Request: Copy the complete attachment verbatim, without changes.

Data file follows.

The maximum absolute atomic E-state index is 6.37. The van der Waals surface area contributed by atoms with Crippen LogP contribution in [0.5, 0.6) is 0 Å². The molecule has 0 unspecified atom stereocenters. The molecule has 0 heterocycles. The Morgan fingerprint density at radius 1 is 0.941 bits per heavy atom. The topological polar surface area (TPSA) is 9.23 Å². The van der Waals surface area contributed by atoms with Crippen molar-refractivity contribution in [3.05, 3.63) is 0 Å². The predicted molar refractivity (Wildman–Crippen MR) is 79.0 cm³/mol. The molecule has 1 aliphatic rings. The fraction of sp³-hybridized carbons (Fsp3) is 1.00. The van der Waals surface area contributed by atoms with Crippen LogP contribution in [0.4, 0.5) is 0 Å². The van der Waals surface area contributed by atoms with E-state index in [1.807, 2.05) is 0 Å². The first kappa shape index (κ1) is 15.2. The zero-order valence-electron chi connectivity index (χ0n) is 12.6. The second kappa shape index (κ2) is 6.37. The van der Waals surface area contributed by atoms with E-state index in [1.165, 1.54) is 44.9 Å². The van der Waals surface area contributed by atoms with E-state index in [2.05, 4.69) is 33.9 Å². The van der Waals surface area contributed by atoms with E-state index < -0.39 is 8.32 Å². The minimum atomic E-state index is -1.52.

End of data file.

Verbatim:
The maximum absolute atomic E-state index is 6.37. The van der Waals surface area contributed by atoms with Crippen LogP contribution in [0.5, 0.6) is 0 Å². The molecule has 0 unspecified atom stereocenters. The molecule has 0 heterocycles. The Morgan fingerprint density at radius 1 is 0.941 bits per heavy atom. The topological polar surface area (TPSA) is 9.23 Å². The van der Waals surface area contributed by atoms with Crippen molar-refractivity contribution in [3.05, 3.63) is 0 Å². The predicted molar refractivity (Wildman–Crippen MR) is 79.0 cm³/mol. The molecule has 1 aliphatic rings. The fraction of sp³-hybridized carbons (Fsp3) is 1.00. The van der Waals surface area contributed by atoms with Crippen LogP contribution in [0.4, 0.5) is 0 Å². The van der Waals surface area contributed by atoms with E-state index in [1.807, 2.05) is 0 Å². The first kappa shape index (κ1) is 15.2. The zero-order valence-electron chi connectivity index (χ0n) is 12.6. The second kappa shape index (κ2) is 6.37. The van der Waals surface area contributed by atoms with E-state index in [1.165, 1.54) is 44.9 Å². The van der Waals surface area contributed by atoms with E-state index in [2.05, 4.69) is 33.9 Å². The van der Waals surface area contributed by atoms with E-state index < -0.39 is 8.32 Å². The minimum atomic E-state index is -1.52.